Intimacy coordination can cover a wide variety of intimacy between actors from something as small as a hug shared between a grandmother and her grandchild, to kisses between lovers, to any sexual situation that may take place. The main role of an intimacy coordinator is to work as a liaison between production and the talent. They want to ensure that actors are aware of what the director wants to see in the scene while fostering consent.
We recently spoke with intimacy coordinator Marcus Watson about his role, and why it is so vital in the entertainment industry. Marcus previously worked in acting, gymnastics, stage combat and fight choreography which has not only led him to his career as an intimacy coordinator, but has given him a strong background in the power of physical storytelling. He has also previously worked as an intimacy coordinator on shows such as Netflix’s Halston and Hulu’s Monsterland and Wu-Tang: An American Saga.
PH: Hi, Marcus! How did you first get into the industry?
Marcus Watson: I have been an actor, fighter, and choreographer in NYC since 2008. As a fight choreographer, I am sometimes called in for scenes of sexual violence. This is when I first started choreographing intimate moments in the same way I would approach a fight. Things that I take into consideration when I’m choreographing are what story we are telling, what is the agreed upon action, where is it ok to touch, what safeties are being used, and in the case of theater, how will we make sure there are check-ins along the way to ensure everyone’s safety. I was assisting Alicia Rodis in a combat class for a university when she, Tonia Sina, and Siobhan Richardson were starting Intimacy Directors International (IDI). I started taking as many workshops as I could and apprenticed under Alicia. I have now worked with productions under HBO, Miramax, STARZ, Netflix, Hulu and several others.
PH: What’s an intimacy coordinator? And why is it vital to a production?
Marcus Watson: There are several elements to the position. We are a liaison between production and talent to make sure that there is clear communication regarding all aspects of the moment of intimacy. We also gauge the consent of the actors outside of the many power dynamics that exist in film and on set. We are an advocate for the actors on the day. We are there to ensure that everything discussed up to that point is upheld, help with barriers and modesty garments, and to help adjust moments of physical storytelling if needed. We can also help with the creation of the movement and choreography of the intimate scene.
PH: What are some of the first things you do on set?
Marcus Watson: I definitely check in with all the departments, and actors, involved in the moment of intimacy. But much of my work is done long before I get to set. This allows the day to be smooth and organized, which is a necessity when working with sensitive material.
PH: How do you work with the actors and production? Are you the middleman in most cases?
Marcus Watson: I have been in situations where I was the middle man. I can tell you, it is better when there is open communication between production and talent, and I am utilized to ensure that everyone is on the same page and all the pertinent questions and topics are discussed. I am not there to take away the ability of the director to discuss the scenes with the actors. I am there to ensure everything is consensual and that the actors have agency over their own bodies.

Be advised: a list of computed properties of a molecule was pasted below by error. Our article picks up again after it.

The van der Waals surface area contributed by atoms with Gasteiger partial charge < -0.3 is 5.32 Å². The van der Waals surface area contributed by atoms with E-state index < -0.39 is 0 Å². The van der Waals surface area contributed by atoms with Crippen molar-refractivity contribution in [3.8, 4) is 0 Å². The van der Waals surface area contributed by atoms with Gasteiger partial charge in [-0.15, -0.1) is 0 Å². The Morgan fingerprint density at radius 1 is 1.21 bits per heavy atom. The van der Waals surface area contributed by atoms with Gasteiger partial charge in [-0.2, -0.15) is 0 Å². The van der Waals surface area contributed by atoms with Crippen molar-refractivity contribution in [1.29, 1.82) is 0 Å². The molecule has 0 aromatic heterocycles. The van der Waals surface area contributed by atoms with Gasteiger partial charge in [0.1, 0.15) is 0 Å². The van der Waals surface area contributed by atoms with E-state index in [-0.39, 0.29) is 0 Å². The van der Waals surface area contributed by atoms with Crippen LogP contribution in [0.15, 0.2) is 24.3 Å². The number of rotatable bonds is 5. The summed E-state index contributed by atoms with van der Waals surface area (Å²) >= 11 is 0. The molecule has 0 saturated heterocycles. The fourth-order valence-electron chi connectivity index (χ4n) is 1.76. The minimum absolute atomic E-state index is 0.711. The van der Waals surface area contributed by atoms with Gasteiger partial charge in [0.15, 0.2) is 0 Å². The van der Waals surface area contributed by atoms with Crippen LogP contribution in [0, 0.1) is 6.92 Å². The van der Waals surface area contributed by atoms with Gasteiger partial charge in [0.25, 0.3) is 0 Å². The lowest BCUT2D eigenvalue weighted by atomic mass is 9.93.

PH: What were your experiences like on projects such as Hulu’s Monsterland and Wu-Tang: An American Saga?
Marcus Watson: Very positive! Many episodic productions bring in many different directors for the season meaning I need to be able to adjust and work with all different types of personalities and directing styles. The AD team on these productions was crucial as well as the costumes department. We created a great working relationship that created consistency.
PH: What are some of the challenges an intimacy coordinator faces on set?
Marcus Watson: Most directors have not worked with an intimacy coordinator before which means I am their introduction to the position. I have to very quickly discern how they work and how I can do my job without unnecessarily stepping on their toes in the process. Another challenge is, I am a department of one. I have to be able to make quick decisions in situations where the wrong decisions could open a path for harm. It is an incredible amount of pressure and that is why it is so important to hire an intimacy coordinator with proper training and experience.
PH: How do you hope this role in production continues to grow?
Marcus Watson: I hope we are brought in sooner into the process. So many times I am brought in at the last minute and it makes everyone’s job significantly harder. I believe that by bringing us in early we are setting everyone up for success. We have time for the needed open communication and planning that is essential for a smooth shoot. We also have a great deal of knowledge and can help to craft a moment that is clear and tells the story as it is intended to be told.
PH: In your perfect world, what does the future look like in the industry?
Marcus Watson: I hope that the position is fully embraced and recognized by the industry and that we are seen as collaborators and experts in our field. I believe we should be automatically brought on to any set that has moments of intimacy, nudity, or hyper-exposed situations. Eventually, I hope we are fully utilized for the talents and knowledge we possess.